That's the part that really scares me. They can't repeal the Bill of Rights under the Patriot Act, but someone may need to prove it to them, first. And that's going to severely screw up that person's life.

          • mattbaylor says:

            Not that it's the same thing, but there seems to be a theme in some of the stuff I'm reading this week: Kinda makes me wonder what, if anything, I can do about it.

      • nathanrsfba says:

        Is it illegal to counterfeit a three dollar bill?

  2. ydna says:

    "So there."


  3. carnivillain says:

    Hey, it's my friend Matt! I shot his wedding.

    I can't imagine that brandishing anything with a department's official logo is legal, however. That must fall under some anti-impersonation law.

    Now if this could be redone to be more generic, like just putting "United States of America" and a custom unaffiliated bald eagle crest, I'd print one out for myself right now.

    • lafinjack says:

      Yeah, the seal seems to be a no go, but nobody looks for a specific seal; they just look for a seal.

      • kencf0618 says:

        Use the National Recovery Act's Blue Eagle, or the IWW's globe!

        • lafinjack says:

          Or just make some concentric circles, a couple lat and longitudinal lines, some random words arranged in a circle, and pressto! New seal.

    • netsharc says:

      Or you can print "Department of Homeland Security" and say "I didn't say it's the US one!"

      Or you can pretend to be Haliburton (one L like a cheap fake Sony with "Somy" on it), I'm sure they the police would wonder if he should mess with Dick Cheney's thugs (ah, just like in African dictatorships, all hail the USA!)

  4. feyandstrange says:

    Nice work. But I'm going to have to edit or make my own, so I can change it to "pornographer" instead.

  5. mouseworks says:

    Funny, I had some random male old coot tell me I couldn't photograph a gunsmith's shop in Bolivar, West Virginia because of 9/11 this past week. However, no police were involved as he was trying to impress his girl friend. I was shooting with a Hasselblad on a tripod and he was asking me what I was doing. Photographying stone buildings, I said. (Yeah, I was photographying the gunsmith sign as being rather typical of the region, not as being strategically important).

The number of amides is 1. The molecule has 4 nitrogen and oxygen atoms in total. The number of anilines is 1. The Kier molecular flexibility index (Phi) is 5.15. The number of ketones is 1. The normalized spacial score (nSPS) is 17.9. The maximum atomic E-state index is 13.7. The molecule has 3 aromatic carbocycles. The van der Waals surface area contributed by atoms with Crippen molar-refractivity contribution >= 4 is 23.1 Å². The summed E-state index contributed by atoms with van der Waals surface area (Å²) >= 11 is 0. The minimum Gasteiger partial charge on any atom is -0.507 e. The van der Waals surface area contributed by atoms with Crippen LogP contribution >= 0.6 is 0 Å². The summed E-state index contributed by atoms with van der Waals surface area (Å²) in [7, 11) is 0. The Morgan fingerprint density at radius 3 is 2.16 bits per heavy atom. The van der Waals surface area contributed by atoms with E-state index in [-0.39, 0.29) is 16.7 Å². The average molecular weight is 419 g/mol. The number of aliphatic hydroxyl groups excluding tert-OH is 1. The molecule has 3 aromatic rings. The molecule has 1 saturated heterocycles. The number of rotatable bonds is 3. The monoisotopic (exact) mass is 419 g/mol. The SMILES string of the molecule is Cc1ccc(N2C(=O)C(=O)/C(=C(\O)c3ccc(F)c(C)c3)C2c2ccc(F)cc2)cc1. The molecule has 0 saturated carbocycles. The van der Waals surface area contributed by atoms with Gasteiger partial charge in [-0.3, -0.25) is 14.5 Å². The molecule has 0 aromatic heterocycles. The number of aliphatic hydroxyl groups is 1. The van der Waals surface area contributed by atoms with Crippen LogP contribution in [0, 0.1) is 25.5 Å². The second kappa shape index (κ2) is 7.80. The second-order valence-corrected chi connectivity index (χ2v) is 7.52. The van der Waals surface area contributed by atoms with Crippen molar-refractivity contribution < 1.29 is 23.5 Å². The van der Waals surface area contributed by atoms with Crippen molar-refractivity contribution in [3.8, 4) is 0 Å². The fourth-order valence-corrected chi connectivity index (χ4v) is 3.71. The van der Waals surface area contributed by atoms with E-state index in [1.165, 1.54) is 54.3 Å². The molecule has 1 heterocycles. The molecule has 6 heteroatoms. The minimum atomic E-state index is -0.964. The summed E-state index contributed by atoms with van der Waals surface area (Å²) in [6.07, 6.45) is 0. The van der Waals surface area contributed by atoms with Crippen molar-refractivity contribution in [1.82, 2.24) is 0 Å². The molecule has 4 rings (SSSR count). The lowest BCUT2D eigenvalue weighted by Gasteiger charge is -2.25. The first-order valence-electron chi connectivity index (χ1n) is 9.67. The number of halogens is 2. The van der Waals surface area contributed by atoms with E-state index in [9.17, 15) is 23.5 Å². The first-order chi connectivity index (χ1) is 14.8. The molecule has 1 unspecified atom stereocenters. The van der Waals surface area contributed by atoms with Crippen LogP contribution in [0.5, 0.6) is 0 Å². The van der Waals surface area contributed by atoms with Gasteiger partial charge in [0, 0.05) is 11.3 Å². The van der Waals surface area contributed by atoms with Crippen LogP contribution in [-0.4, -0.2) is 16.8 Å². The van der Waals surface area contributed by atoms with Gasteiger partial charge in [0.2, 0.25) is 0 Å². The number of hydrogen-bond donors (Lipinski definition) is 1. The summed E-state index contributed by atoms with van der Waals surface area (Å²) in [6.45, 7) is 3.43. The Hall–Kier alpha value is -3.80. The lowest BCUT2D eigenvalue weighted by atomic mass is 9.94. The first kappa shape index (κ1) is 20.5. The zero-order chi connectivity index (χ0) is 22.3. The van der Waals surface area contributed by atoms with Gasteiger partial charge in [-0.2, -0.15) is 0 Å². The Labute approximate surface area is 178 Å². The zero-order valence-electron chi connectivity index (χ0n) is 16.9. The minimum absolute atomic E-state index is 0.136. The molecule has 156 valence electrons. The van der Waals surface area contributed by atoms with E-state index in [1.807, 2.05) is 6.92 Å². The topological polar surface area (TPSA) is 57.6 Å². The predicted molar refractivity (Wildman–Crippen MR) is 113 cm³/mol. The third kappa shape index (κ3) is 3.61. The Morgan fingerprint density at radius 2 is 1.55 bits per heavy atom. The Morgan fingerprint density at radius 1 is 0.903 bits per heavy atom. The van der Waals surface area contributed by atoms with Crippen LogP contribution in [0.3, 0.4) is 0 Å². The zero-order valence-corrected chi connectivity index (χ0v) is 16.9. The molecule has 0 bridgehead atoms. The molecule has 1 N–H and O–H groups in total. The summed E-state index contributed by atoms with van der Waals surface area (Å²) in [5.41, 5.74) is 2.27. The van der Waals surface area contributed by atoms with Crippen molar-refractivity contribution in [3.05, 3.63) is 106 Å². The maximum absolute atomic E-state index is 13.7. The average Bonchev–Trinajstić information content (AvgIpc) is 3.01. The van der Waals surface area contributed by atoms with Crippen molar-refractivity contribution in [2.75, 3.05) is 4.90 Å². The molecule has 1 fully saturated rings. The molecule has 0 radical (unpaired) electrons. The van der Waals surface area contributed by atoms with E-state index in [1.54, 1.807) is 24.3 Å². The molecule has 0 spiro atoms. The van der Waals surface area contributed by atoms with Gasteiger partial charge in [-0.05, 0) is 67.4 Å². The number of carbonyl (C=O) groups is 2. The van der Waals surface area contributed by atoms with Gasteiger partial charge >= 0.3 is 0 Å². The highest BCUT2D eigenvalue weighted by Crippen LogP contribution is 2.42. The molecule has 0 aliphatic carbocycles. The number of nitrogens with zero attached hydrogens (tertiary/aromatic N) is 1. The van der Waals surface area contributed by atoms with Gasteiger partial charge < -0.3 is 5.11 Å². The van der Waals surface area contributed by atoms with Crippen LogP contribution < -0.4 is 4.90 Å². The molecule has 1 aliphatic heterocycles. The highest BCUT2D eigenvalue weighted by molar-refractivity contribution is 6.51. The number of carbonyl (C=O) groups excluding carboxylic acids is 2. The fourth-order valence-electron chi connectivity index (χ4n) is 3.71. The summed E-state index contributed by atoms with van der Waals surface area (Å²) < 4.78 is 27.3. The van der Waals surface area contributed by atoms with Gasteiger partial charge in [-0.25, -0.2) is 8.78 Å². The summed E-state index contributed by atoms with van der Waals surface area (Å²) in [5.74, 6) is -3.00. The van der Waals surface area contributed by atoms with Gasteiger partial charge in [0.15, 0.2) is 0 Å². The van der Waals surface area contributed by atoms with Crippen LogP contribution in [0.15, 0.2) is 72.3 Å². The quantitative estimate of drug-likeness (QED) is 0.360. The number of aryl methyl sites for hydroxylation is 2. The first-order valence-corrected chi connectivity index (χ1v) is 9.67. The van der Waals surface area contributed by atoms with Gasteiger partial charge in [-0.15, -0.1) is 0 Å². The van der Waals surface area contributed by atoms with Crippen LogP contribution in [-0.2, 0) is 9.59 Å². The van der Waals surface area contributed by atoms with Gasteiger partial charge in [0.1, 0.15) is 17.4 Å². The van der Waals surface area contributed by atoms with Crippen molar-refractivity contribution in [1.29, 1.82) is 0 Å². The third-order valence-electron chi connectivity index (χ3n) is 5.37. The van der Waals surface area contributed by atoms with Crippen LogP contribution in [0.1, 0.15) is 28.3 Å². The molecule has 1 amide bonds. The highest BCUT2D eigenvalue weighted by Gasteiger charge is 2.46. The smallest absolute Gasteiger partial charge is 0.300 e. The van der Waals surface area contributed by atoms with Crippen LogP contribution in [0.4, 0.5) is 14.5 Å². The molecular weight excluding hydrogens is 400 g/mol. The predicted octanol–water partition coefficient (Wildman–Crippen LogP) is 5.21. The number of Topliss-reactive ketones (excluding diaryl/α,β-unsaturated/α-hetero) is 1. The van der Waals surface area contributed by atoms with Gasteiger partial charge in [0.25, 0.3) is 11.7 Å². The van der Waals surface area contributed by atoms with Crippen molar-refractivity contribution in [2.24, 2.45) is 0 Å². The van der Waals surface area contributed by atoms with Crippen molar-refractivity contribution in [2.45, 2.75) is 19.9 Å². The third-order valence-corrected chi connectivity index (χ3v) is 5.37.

My impression is that the furtherest from any possible terrorist attack a place is, the more likely the local police are to try to stop you (based on a friend's experiences). With cameras on tripods, I photographed bridges in Philadelphia all the time . He got stopped for photographing a bridge over some creek in the upper rural Mid-West.

    I forgot about having a leatherman micra in my purse going through airport security in Philadelphia. Passed right through, even though I heard the guy explaining about my nail clippers to the trainee. On the way back to Philly, the Raleigh-Durham airport security guys confiscated it.

    Somewhere on line is a Photographer's Rights card which may be more useful than faking a seal.

    • wisn says:

      Wave hello to Bert Krages. He's been keeping The Photographer's Right up to date for years now. And unlike most of us here, he is lawyer.

      • mouseworks says:

        I found that I'd downloaded it when I was going through saved PDF files and getting rid of files on things I no longer owned. It is very good.

  6. spoonyfork says:

    Dugg for RELIGION.

  7. gytterberg says:

    There should be a "CAMERA" field in addition to height and hair color. And "TRIPOD" yes/no.

  8. manuka says:

    Added bonus if you have access to a card printer.

    • gadlen says: